Who else is there? Well, there is one venerable publisher that seems to be doing something WotC might be trying for....

Chaosium: Chaosium runs to its own beat, and is doing its own game. It's niche, but it has a corner on the "BRP/Cthulhu" crowd pretty much, with lots of other niche publishers muscling in....but guess what, good news! The people inclined to buy Chaosium products tend to buy all the products from all the publishers in this corner. I don't think it's hurt Chaosium, and their modest pace over the years has become something of a steady stream of periodic releases that the fans love. It helps that they provide a modest but steady stream of print support for a universal system as well in a time when the other big two competitors (Hero and GURPS) are on maintenance mode, and the closest real competition now isn't really playing in the same field (Savage Worlds and FATE Core). Chaosium's only real competition is Pelgrane press.....and to be honest, there's not a lot of real overlap; people either love the Gumshoe engine or they don't, so much like FATE its not really the same thing.

Chaosium has, in essence, found a golden middle ground between fan satisfaction, the anticipation of new product, and ability to churn said product out. Maybe WotC is looking at doing something like Chaosium? Is it possible we could all be enjoying D&D 5E in five years, having only seen 10 or so new major products in that time?


  1. I like your article. Well thought off... However, I think some suit at Hasbro will clamor for a new edition in 3yrs to "drum up sales..." Nothing to do with the industry or need of the community.For that reason alone, I seriously doubt we'll be playing 5e in 5 years' time...

    1. I'm inclined to agree....if D&D doesn't demonstrate enough profitability, expect a "5.5" revival around 2018-2019.....

    2. I suppose everyone has their own views on this topic and its nice to see a nicely written article about it. Its been my thought that Hasbro has been tightening the leash rather then loosening. They see a competitor (Pathfinder) noted as the better version of D&D 3.5 and see 4e buried in this instance. I also thought they cut the D&D writing team in half as well and if 5e doesn't do well I expect they would assess the idea of closing the doors on D&D for any major books and releases any way.

  2. Fascinating and insightful article--and not the usual opinions I'm used to seeing on the "health of the industry".

  3. I think Cubicle 7 are fairly similar to Chaosium in that they can expect a product for The One Ring to sell to all TOR fans, and there's not a huge number of products for any one line. Where they differ of course is in the large number of different lines they're supporting - TOR, Doctor Who, etc - compared to the smaller number Chaosium currently run. As an older gamer, I remember Runequest and CoC and other Chaosium games, and I'm pretty pleased that the assault on my wallet is reduced and I get to anticipate product that will actually appear, if not always as soon as expected. With C7, I find something similar.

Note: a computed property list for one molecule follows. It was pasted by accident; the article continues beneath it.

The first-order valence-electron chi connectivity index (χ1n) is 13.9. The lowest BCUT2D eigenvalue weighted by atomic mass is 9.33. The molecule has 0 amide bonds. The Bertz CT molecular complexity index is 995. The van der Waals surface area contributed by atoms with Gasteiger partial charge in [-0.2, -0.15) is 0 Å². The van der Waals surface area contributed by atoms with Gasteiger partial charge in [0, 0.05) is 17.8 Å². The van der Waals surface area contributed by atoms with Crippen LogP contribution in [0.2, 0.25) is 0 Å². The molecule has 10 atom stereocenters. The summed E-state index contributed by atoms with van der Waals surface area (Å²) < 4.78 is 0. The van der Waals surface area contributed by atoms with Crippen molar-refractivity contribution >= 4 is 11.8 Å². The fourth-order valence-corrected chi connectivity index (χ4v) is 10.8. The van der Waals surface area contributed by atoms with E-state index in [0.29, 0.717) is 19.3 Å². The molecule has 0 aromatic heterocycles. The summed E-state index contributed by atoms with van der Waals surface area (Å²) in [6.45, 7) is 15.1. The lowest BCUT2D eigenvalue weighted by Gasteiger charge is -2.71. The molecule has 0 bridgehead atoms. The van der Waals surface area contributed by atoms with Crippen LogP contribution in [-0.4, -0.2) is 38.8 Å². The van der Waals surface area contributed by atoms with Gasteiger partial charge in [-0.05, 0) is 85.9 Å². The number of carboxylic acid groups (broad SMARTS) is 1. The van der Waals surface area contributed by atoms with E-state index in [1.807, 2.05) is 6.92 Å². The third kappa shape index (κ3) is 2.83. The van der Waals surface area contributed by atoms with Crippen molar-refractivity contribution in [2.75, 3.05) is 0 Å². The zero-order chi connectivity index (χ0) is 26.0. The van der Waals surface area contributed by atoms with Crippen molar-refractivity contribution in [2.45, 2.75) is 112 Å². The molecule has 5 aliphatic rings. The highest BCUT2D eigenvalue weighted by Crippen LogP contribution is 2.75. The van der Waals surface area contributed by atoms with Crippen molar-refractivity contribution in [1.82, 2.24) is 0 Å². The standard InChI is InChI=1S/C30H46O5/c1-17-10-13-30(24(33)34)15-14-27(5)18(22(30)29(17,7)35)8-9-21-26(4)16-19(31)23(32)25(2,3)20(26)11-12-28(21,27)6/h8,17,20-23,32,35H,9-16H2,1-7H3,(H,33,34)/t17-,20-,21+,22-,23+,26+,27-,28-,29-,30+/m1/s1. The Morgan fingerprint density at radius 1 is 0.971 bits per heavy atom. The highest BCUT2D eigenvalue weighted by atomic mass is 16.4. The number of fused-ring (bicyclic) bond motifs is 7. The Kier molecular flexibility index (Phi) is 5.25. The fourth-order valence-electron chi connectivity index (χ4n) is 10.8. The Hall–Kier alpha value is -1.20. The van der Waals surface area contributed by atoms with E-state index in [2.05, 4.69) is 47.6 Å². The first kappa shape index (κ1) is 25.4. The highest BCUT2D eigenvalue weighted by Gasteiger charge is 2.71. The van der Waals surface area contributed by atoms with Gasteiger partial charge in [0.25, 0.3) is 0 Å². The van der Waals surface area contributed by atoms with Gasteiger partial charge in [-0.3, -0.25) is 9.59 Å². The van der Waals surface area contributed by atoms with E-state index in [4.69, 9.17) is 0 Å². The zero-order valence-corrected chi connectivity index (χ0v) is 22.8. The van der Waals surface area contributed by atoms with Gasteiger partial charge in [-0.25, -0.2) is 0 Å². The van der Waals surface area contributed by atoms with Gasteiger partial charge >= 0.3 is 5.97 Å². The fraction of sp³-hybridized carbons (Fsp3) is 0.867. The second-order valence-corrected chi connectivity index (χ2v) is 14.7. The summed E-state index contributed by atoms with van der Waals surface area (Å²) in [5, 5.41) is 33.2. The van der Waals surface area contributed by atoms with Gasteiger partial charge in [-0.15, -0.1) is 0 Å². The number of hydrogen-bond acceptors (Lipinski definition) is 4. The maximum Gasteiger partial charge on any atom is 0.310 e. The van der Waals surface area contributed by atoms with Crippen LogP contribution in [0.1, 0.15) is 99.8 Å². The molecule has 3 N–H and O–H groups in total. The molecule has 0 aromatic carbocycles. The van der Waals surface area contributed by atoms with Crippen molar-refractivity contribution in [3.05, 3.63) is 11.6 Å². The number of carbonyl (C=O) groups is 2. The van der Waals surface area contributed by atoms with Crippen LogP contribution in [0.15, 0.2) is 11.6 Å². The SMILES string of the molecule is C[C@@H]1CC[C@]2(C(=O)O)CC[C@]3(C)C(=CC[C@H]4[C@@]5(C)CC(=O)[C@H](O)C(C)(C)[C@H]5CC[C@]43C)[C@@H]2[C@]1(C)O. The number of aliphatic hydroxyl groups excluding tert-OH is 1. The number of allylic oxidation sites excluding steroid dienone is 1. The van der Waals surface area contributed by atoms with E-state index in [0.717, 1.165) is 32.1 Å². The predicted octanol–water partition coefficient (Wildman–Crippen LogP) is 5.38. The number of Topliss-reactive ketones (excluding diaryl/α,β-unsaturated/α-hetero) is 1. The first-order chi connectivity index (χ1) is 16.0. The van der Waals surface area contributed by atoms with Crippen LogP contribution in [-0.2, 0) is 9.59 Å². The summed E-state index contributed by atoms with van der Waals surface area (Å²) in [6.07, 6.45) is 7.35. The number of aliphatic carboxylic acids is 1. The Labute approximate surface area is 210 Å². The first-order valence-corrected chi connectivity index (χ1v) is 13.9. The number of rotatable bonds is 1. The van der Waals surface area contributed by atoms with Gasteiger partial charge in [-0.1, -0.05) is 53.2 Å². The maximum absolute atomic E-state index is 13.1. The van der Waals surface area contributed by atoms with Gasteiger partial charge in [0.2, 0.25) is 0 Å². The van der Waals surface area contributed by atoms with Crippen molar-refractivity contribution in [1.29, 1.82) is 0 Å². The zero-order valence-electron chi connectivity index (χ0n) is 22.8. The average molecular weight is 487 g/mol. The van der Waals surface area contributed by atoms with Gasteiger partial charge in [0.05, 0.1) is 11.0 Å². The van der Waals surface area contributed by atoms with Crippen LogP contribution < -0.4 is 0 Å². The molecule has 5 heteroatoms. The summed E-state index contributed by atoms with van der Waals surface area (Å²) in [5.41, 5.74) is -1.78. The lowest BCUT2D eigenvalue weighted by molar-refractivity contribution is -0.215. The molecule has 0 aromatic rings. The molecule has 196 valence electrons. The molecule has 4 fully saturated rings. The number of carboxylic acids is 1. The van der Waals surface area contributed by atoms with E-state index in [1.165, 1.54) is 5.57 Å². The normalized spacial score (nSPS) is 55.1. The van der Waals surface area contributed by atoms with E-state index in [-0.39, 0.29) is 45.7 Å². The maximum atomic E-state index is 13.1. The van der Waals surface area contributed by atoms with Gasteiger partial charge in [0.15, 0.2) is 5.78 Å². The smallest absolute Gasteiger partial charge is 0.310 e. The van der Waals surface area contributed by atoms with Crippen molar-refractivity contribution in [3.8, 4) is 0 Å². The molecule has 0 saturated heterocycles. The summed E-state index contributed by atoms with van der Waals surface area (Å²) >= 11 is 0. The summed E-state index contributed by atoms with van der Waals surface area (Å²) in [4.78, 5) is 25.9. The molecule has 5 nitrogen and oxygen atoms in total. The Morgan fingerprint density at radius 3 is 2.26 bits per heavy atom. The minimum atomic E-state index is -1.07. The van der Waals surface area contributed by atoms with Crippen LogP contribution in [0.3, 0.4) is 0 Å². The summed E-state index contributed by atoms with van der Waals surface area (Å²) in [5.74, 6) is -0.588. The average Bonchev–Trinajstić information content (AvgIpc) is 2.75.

And then there's FFG. If the amount of shelf space their products take up at my FLGS is anything to judge by, they quite possibly produce more page-count than Paizo. Spread over several lines, and with licenced products that don't allow an OGL, so probably not quite as obvious as Paizo, but still carrying on with print product.

    1. I complete forgot about FFG, but I do agree.....they seem huge. On Cubicle 7, I thought they were just a middle-man publisher for any design studio that contracts with them...is this not correct?

    2. I'm not exactly sure how they do it, but I think it's more that they ask freelancers to write particular books/lines for them rather than publishing things people have already written. Then there's people at C7 who work on those lines to assess them and ask for revisions, before they get to work on layout and publication.

  4. This post is really good! I added a link to it in my Best Reads of the Week Series for February 1-7, 2015.


    1. Thank you kindly sir! And I appreciate the additional listing on EnWorld...I'll have to explore this topic further in the future, or kick the 'ol brain into coming up with something new and insightful.